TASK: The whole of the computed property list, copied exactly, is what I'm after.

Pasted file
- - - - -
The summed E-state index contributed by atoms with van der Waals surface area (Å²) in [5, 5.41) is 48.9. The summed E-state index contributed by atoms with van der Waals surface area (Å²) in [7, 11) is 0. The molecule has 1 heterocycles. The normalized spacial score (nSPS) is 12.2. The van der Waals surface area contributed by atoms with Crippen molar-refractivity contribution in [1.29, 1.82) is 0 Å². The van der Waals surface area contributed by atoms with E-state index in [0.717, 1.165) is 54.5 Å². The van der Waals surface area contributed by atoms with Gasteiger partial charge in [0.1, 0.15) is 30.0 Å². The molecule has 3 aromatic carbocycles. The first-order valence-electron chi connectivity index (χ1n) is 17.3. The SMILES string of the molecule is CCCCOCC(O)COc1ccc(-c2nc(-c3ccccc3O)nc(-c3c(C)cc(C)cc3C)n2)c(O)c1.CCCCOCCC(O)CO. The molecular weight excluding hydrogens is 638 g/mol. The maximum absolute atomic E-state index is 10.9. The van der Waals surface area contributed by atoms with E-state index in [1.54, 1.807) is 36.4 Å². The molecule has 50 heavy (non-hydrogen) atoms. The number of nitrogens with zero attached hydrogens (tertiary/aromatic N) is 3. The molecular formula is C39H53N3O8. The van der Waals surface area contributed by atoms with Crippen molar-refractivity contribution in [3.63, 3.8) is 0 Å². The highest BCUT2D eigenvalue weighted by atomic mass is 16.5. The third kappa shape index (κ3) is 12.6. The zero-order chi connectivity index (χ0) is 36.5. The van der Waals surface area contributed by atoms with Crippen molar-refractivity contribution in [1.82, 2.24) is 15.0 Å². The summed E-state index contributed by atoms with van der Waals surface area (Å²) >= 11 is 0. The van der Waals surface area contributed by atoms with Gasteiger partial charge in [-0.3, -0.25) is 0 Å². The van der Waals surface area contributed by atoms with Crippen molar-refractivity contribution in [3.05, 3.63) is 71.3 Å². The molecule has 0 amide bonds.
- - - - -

The summed E-state index contributed by atoms with van der Waals surface area (Å²) in [5, 5.41) is 48.9. The summed E-state index contributed by atoms with van der Waals surface area (Å²) in [7, 11) is 0. The molecule has 1 heterocycles. The normalized spacial score (nSPS) is 12.2. The van der Waals surface area contributed by atoms with Crippen molar-refractivity contribution in [1.29, 1.82) is 0 Å². The van der Waals surface area contributed by atoms with E-state index in [0.717, 1.165) is 54.5 Å². The van der Waals surface area contributed by atoms with Gasteiger partial charge in [0.1, 0.15) is 30.0 Å². The molecule has 3 aromatic carbocycles. The first-order valence-electron chi connectivity index (χ1n) is 17.3. The SMILES string of the molecule is CCCCOCC(O)COc1ccc(-c2nc(-c3ccccc3O)nc(-c3c(C)cc(C)cc3C)n2)c(O)c1.CCCCOCCC(O)CO. The molecular weight excluding hydrogens is 638 g/mol. The maximum absolute atomic E-state index is 10.9. The van der Waals surface area contributed by atoms with E-state index in [1.54, 1.807) is 36.4 Å². The molecule has 50 heavy (non-hydrogen) atoms. The number of nitrogens with zero attached hydrogens (tertiary/aromatic N) is 3. The molecular formula is C39H53N3O8. The van der Waals surface area contributed by atoms with Crippen molar-refractivity contribution in [3.63, 3.8) is 0 Å². The highest BCUT2D eigenvalue weighted by atomic mass is 16.5. The third kappa shape index (κ3) is 12.6. The zero-order chi connectivity index (χ0) is 36.5. The van der Waals surface area contributed by atoms with Crippen molar-refractivity contribution in [1.82, 2.24) is 15.0 Å². The summed E-state index contributed by atoms with van der Waals surface area (Å²) >= 11 is 0. The van der Waals surface area contributed by atoms with Gasteiger partial charge in [-0.3, -0.25) is 0 Å². The van der Waals surface area contributed by atoms with Crippen molar-refractivity contribution in [3.05, 3.63) is 71.3 Å². The molecule has 0 amide bonds.